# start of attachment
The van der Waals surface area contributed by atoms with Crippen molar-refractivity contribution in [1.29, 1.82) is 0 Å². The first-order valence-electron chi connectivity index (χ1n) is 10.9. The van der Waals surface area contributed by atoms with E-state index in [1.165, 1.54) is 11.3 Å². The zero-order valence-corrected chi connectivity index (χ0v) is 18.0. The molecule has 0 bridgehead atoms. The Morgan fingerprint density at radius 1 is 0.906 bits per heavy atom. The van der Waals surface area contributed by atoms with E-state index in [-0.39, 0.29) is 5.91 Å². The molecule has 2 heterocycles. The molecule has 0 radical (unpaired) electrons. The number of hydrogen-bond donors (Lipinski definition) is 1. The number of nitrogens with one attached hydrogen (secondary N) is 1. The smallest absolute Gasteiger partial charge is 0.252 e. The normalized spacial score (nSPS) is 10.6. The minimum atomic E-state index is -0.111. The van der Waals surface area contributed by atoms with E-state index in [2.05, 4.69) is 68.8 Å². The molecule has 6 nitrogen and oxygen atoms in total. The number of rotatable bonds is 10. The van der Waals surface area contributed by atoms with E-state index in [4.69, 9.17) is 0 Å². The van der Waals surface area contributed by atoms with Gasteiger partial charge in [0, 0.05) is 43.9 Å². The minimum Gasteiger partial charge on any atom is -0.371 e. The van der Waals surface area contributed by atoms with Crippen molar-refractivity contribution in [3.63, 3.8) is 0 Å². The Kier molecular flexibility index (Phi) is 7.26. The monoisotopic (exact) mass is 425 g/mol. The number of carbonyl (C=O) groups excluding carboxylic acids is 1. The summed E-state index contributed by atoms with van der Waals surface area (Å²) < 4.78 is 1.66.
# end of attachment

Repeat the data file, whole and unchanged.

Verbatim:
The van der Waals surface area contributed by atoms with Crippen molar-refractivity contribution in [1.29, 1.82) is 0 Å². The first-order valence-electron chi connectivity index (χ1n) is 10.9. The van der Waals surface area contributed by atoms with E-state index in [1.165, 1.54) is 11.3 Å². The zero-order valence-corrected chi connectivity index (χ0v) is 18.0. The molecule has 0 bridgehead atoms. The Morgan fingerprint density at radius 1 is 0.906 bits per heavy atom. The van der Waals surface area contributed by atoms with E-state index in [-0.39, 0.29) is 5.91 Å². The molecule has 2 heterocycles. The molecule has 0 radical (unpaired) electrons. The number of hydrogen-bond donors (Lipinski definition) is 1. The number of nitrogens with one attached hydrogen (secondary N) is 1. The smallest absolute Gasteiger partial charge is 0.252 e. The normalized spacial score (nSPS) is 10.6. The minimum atomic E-state index is -0.111. The van der Waals surface area contributed by atoms with E-state index in [2.05, 4.69) is 68.8 Å². The molecule has 6 nitrogen and oxygen atoms in total. The number of rotatable bonds is 10. The van der Waals surface area contributed by atoms with E-state index in [4.69, 9.17) is 0 Å². The van der Waals surface area contributed by atoms with Gasteiger partial charge in [0, 0.05) is 43.9 Å². The minimum Gasteiger partial charge on any atom is -0.371 e. The van der Waals surface area contributed by atoms with Crippen molar-refractivity contribution in [3.63, 3.8) is 0 Å². The Kier molecular flexibility index (Phi) is 7.26. The monoisotopic (exact) mass is 425 g/mol. The number of carbonyl (C=O) groups excluding carboxylic acids is 1. The summed E-state index contributed by atoms with van der Waals surface area (Å²) < 4.78 is 1.66.